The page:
The Baker Street Peculiars
#1 (of 4)

Baker_Street_Peculiars_001_A_MainAuthor: Roger Langridge
Artist: Andy Hirsch
Release Date: March 9, 2016
Publisher: BOOM! Box
Source: BOOM! Studios DRC

Spoilers: Low

I really need BOOM! Studios to stop publishing so many awesome limited series because it makes me so sad when I fall in love only to realize the series is ending so soon. The Baker Street Peculiars is yet another of those series. Destined to only be four issues long and too adorable for it’s own good, I loved every moment of this book. And I suspect if you’re a fan of fun, all-age books then you will, too.

The Baker Street Peculiars adds a brand new twist to the Sherlock Holmes story for a new generation. Set in the 1930s, the series follows the adventures of a trio of children (and one dog) as they run errands for the mysterious Holmes. But things aren’t exactly as they seem. Sherlock Holmes – just like in our world – is a fictional character. The “real” Holmes is someone else entirely (but I won’t spoil the surprise) and John Watson just a pen name.

But the mysteries being solved are very real.

And every Holmes needs a little help.

That’s where our main characters come into play. After seeing stone statues come to life and attempting to chase them down, the children are recruited by “Holmes” to look into things. Of course, they are told to look for a logical explanation for things when a logical explanation probably doesn’t exist. (I mean, seriously, how else do you explain giant stone statues coming to life!?) Still, they agree to take on the job – for the thrill of the chase, for the money, and simply for the chance to work for the Sherlock Holmes.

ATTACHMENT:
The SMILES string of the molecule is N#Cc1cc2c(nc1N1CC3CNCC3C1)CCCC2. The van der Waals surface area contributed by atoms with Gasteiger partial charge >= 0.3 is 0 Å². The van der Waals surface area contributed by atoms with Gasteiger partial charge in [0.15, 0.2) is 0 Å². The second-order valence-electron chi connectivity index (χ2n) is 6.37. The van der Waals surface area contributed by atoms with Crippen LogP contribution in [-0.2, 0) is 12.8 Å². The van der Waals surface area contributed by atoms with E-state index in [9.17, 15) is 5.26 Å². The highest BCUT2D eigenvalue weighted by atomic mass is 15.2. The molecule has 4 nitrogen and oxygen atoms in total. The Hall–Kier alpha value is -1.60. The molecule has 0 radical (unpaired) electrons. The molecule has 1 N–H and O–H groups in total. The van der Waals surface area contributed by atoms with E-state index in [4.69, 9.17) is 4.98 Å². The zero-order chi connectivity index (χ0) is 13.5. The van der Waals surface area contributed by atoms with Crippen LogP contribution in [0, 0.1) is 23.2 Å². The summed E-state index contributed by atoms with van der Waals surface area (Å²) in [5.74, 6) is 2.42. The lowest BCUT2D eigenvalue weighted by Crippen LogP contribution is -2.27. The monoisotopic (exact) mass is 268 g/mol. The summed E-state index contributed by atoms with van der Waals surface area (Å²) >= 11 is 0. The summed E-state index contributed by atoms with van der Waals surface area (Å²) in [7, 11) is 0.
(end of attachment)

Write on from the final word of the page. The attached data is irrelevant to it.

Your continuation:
The book – and the kids themselves – take the name for their little band from the Baker Street Irregulars. For the initiated, they are characters that popped up in the original Holmes stories. They were street children who helped Holmes by searching out clues. That certainly holds true for Rajani – a Bengali orphan who was raised up by a street thief and who is very good at her job.

But the children all come from all kinds of backgrounds. Humphrey is the youngest, essentially forgotten son of a very wealthy family whose only companion is his dog, Wellington. And Molly is a young Jewish girl being raised by her grandfather after her parents have passed away. They’ve all got something to prove and how better than solving mysteries with Sherlock Holmes?

I really can’t recommend this book enough. If you’re a fan of all-ages books this is basically the perfect one. The whole first issue is fun and fast-paced. Considering the short tenure of the book, you’ve got to imagine the next three will be much the same. It’s also a very light-hearted book. It’s a great way to make Sherlock Holmes approachable to younger readers as well as a fun alternative to the usual Holmes adaptations for long time fans.

Plus the book looks incredible. I love Andy Hirsch’s artwork. It’s super cute and detailed. The characters and the world come to life. As far as I’m concerned it compliments the story spectacularly. Roger Langridge’s dialogue is fantastic – though Humphrey’s is a bit ridiculous at times. I can’t wait to see the rest of the story and to see how the team comes together.

I’m not going to lie, this book is kind of my most anticipated month-to-month release now. It’s just that much fun. I know this review is a bit late but there’s still plenty of time to track down the first issue and get ready for the second when it comes out April 14th!

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